By Keith Fildes
PhD Dissertation, University of Sheffield, 2009
Abstract: This thesis is a prosopographical study of the English baronage during the reign of Richard II. It considers the role of barons within the political community and attempts to characterise them, both in terms of their engagement with institutions and by exploring private power relations. In the tradition of the political culture framework within which the study is situated, it seeks ultimately to determine the group’s motives.
The first section explores structures, defining the baronage and tracing the historical development of the class. The stresses and concepts that moulded and distinguished the political culture are also set out. Three broad themes – politics, land and lordship – are then discussed in the second section. These endeavour to quantify and qualify the power and authority that were exercised by the 66 baronial families from the reign. In the political arena barons’ engagement with the apparatus of royal government, administration and justice are investigated, along with political favour and its rewards. The size and distribution of their landholding is then assessed and the strategies they employed for putting their estates together determined. The service they performed and received is afterwards discussed and the reasons for and benefits of it analysed. These broader themes are then enriched by a demonstration of the differences on the ground. In this third section two case studies, of the Gloucestershire and Sussex barons, revisit the same themes, but look in more detail at just the handful of resident barons in those counties. Finally, the different situations in the two sample localities are reconciled by deciphering the barons’ motives.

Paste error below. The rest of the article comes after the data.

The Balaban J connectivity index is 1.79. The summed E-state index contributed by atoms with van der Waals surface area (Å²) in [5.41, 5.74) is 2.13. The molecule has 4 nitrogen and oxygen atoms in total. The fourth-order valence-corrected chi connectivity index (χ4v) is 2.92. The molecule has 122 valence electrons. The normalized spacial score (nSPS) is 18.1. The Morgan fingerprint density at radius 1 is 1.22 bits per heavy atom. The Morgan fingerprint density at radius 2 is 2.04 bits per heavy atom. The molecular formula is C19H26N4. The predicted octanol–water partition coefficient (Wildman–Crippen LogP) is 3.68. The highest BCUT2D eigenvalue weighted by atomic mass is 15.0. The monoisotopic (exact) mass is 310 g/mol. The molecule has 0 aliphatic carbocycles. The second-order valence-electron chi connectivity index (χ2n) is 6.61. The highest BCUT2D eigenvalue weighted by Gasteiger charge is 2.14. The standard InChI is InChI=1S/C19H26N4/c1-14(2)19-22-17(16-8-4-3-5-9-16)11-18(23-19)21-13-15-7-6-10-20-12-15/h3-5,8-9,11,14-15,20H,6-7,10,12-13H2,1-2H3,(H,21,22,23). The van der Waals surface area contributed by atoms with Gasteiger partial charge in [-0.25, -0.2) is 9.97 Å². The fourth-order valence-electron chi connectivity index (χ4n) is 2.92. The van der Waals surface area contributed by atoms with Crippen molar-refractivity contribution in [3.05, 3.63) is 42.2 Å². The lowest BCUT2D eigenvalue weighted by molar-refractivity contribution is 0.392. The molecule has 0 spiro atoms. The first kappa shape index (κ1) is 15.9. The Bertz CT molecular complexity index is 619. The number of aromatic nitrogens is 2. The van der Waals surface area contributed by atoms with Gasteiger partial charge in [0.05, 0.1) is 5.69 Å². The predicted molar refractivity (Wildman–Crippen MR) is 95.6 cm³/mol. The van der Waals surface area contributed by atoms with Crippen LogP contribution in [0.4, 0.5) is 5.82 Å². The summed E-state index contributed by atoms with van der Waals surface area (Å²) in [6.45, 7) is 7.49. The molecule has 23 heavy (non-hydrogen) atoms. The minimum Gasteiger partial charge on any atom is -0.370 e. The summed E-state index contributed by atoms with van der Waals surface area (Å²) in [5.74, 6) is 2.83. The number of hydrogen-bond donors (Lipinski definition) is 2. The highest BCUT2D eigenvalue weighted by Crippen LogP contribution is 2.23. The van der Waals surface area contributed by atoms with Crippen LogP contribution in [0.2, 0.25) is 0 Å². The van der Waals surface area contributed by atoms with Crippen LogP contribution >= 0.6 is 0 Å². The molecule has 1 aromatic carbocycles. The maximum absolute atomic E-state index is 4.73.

Introduction: The usurpation of Richard II by his cousin Henry Bolingbroke in 1399 was one of the most significant events in later medieval history. It brought to an end almost two hundred and fifty years of Plantagenet rule and would prove to be the genesis of the War of the Roses, which subsequently tore the country apart for much of the proceeding century. The events of the ‘Lancastrian Revolution’ have been well documented and traditional interpretation shows Richard II’s government being so unpopular that Bolingbroke was able to sweep to power on a wave of popular fervour. Although attempts have more recently been made to debunk some of the Lancastrian propaganda upon which many of these narratives are based, the transfer of loyalty by the political community was indisputably decisive. One aspect of the campaign which helps explain what tipped the political and military balance in favour of the pretender is the participation of members of the baronage. In the chronicles it is reported that when Bolingbroke landed in England in July 1399 he arrived with approximately 60-100 men. By the time he reached Bristol three weeks later his army is said to have swelled to about 6000 soldiers, as ‘wherever he went the number of people joining him kept on increasing’. This was not though a populist movement. Bolingbroke’s army, like Richard II’s, was made up of his personal retinue, and those of the nobles and upper gentry aligned to him.